Wednesday, July 27, 2011

Ripped Educators! Ripped from the Pages of The Boone Examiner

One Man's Socrates is another man's MethMaster. Two gents who share my vocation in West Virginia now face more than a few semesters in the Iron Ivy League.

In a story we have been following for nearly two months, West Virginia State Police have arrested Keith Phipps and Jack Turley for meth precursor chemical offenses.
It had been reported earlier that the pair were being investigated for allegedly buying and smoking meth on school property in Boone County. Charges have not been filed directly relating to those allegations.
Phipps was arrested on a misdemeanor warrant for excessive purchase of pseudoephedrine (a meth* precursor chemical) in a month.
Turley was arrested on an 8-count Kanawha County felony warrant for excessive purchase of pseudoephedrine and other meth precursor chemicals.
Phipps was the principal at Boone County Career and Technical Center
and Turley was a teacher there. The Boone Examiner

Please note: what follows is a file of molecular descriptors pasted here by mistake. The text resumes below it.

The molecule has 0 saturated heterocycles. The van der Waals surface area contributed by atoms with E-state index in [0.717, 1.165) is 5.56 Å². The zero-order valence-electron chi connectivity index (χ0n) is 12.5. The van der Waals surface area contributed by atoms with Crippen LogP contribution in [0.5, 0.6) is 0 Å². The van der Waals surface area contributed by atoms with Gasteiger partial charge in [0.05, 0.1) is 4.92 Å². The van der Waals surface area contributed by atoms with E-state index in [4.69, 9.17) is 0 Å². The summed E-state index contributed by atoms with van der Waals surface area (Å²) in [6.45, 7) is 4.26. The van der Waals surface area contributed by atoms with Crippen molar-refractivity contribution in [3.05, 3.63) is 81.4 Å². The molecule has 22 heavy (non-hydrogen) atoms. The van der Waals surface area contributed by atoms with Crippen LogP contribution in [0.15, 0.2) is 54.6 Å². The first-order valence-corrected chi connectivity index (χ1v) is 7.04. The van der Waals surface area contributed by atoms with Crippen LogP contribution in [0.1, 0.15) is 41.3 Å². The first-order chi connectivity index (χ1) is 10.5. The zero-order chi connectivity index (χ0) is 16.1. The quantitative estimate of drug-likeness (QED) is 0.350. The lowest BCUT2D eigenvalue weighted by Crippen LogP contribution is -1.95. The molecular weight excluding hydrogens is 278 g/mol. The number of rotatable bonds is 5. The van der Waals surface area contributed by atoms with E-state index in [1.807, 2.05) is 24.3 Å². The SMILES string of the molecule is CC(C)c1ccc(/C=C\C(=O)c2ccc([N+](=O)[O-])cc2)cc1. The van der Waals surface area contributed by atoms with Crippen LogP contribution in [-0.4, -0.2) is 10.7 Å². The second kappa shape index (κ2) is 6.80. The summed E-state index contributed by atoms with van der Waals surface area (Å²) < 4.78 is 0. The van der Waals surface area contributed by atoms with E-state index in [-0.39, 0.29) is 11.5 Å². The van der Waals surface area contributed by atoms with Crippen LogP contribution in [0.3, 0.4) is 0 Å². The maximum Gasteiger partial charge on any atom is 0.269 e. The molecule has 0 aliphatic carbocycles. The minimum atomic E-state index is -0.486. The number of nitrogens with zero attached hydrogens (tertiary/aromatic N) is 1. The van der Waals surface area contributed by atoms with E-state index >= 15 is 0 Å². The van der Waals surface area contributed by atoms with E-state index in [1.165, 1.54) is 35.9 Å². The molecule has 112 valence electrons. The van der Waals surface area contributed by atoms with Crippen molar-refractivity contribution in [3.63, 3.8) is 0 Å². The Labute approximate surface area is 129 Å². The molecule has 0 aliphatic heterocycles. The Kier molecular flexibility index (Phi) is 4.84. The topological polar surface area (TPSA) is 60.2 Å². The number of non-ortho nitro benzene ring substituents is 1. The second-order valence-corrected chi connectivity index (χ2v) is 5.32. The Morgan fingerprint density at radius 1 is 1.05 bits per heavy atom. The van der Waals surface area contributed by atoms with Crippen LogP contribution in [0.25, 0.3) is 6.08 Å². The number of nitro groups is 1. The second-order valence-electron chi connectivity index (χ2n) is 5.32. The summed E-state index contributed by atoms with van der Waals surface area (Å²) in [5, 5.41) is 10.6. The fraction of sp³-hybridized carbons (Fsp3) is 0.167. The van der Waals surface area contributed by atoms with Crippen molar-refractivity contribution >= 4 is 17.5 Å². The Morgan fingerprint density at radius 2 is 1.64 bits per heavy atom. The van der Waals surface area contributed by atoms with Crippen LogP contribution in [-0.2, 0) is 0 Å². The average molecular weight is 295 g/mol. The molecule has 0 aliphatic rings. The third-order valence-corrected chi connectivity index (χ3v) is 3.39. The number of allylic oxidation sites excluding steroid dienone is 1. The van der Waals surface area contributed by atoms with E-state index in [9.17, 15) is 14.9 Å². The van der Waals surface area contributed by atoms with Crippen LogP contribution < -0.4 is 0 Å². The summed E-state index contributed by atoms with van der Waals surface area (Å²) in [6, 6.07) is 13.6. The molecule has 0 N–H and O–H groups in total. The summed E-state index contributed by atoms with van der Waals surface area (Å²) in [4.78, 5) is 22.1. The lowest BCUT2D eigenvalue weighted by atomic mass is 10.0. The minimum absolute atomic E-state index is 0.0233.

This stuff is brutal. Yet, we hear voices to make drugs legal.

*Methamphetamine increases alertness, concentration, energy, and in high doses, can induce euphoria, enhance self-esteem, and increase libido. Methamphetamine has high potential for abuse and addiction by activating the psychological reward system via triggering a cascading release of dopamine in the brain. In the United States, methamphetamine is FDA approved for the treatment of ADHD and exogenous obesity, dispensed in the USA under the trademark name Desoxyn.
As a result of methamphetamine-induced neurotoxicity to dopaminergic neurons, chronic abuse may also lead to symptoms which persist beyond the withdrawal period for months, and even up to a year. Research has found that 20% of methamphetamine addicts experience a psychosis resembling schizophrenia which persists for longer than six months post-methamphetamine use; this amphetamine psychosis can be resistant to traditional treatment. In addition to psychological harm, physical harm, primarily consisting of cardiovascular damage, may occur with chronic misuse or acute overdose.[

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